Meanwhile the marines refurbished the existing, 1970s era AAV7 amphibious armored vehicles to prolong service life until ACV can replace them. In addition to better protection the elderly AAV7s will be refurbished so they can remain in use until the mid-2020s. The marines never expected the AAV7s to last this long but several attempts to develop a replacement came up short. Thus the need to extend the life of their thousand AAV7 amphibious armored vehicles. These entered service in the 1970s and are falling apart. Moreover, some two thirds of the AAV7s saw service in Iraq, where they got as much use in two months as they normally did in two years of peacetime operations. Some 400 AAV7s are already scheduled for refurbishing, which begins this year and finishes in the early 2020s. Thus the AAV7s can still be used into the 2030s, or whenever the ACV are available in large enough numbers to replace them. With the acceptance of a final design for ACV 1.1 it looks like the AAV7s will be needed for about five more years.
The 29 ton AAV7s has a crew of four (driver, commander, gunner and rear crewman) and carries 25 combat ready marines as passengers. The vehicle is armed with a 40mm automatic grenade launcher and a 12.7mm machine-gun. When new their top land speed was 72 kilometers an hour on roads, 32 off road and 13 in water.
Back in 2011 the marines gave up on high-speed (sea skimming) amphibious assault vehicles. It then turned to a new ACV design to replace the AAV7s. DARPA (the Defense Advanced Research Projects Agency) was called in to help design the new vehicle. This may sound either very innovative or very desperate, and in reality it was both. In part because the marines had spent three billion dollars in an unsuccessful attempt (the EFV or Expeditionary Fighting Vehicle) to design and develop a high-speed amphibious vehicle and partly because that failure made it clear that some original thinking was required. In the end the ACV was the EFV without most of the expensive stuff that didn't work. In effect, the ACV was be a 21st century version of the AAV7, optimized to pass all its development tests and get into service as quickly as possible. DARPA quickly did its job but the resulting ACV was still more expensive ($12 million) than the shrinking marine budget could handle. The ACV design was tweaked until an affordable price was achieved.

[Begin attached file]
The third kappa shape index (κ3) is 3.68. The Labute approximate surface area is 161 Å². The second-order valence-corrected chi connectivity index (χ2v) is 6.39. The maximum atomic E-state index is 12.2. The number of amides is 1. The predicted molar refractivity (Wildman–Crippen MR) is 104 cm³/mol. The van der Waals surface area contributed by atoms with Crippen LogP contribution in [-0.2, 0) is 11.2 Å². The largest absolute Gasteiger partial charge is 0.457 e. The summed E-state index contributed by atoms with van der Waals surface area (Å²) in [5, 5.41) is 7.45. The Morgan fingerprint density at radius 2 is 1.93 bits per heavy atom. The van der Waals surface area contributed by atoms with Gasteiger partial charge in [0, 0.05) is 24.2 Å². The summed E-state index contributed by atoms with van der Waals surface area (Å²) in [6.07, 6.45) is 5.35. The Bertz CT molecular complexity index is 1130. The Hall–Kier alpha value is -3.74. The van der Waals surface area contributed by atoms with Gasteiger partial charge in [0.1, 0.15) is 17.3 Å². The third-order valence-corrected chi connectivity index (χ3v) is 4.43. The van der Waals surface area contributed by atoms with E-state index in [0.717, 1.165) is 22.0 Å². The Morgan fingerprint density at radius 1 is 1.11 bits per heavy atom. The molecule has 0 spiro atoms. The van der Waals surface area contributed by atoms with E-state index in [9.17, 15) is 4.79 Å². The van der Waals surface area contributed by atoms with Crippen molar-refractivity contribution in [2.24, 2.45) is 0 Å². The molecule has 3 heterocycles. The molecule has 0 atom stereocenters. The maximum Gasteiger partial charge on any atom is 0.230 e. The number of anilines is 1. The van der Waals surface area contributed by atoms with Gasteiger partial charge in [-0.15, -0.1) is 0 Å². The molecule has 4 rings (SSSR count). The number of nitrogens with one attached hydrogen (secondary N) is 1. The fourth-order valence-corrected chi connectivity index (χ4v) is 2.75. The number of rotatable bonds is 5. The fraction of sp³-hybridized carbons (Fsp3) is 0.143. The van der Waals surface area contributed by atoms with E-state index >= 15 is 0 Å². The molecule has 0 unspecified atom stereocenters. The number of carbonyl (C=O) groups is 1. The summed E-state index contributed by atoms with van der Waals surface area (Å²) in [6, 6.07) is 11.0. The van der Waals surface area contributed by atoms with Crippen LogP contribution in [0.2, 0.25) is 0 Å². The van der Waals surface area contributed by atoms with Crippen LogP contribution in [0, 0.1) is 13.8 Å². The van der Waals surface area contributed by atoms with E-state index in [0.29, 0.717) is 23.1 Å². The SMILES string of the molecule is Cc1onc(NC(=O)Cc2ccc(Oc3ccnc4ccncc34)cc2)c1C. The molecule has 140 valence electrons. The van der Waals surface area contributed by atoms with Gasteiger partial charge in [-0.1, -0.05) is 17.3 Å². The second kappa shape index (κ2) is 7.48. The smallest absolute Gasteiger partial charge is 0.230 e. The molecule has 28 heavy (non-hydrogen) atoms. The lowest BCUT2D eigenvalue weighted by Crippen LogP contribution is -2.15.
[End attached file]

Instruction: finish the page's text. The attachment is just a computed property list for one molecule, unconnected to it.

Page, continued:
In retrospect, the marines could have just built the EFV without the high-speed capability but that was eventually considered technically and politically impractical. The problem remains that the technology simply does not yet exist yet to make the high-speed capability workable. The budget situation is grim, leaving the usually unstoppable Marine Corps running into an immovable object and improvising as best they can. The marines had asked the navy to develop a high speed amphibious craft (or “connector”) to get ACVs to shore quickly but the navy budget is also shrinking and proved unable to handle the cost of developing and building the connector. Some marine analysts point out that the need for moving amphibious vehicles 200 kilometers from ship to shore is probably unrealistic for any likely future marine operations.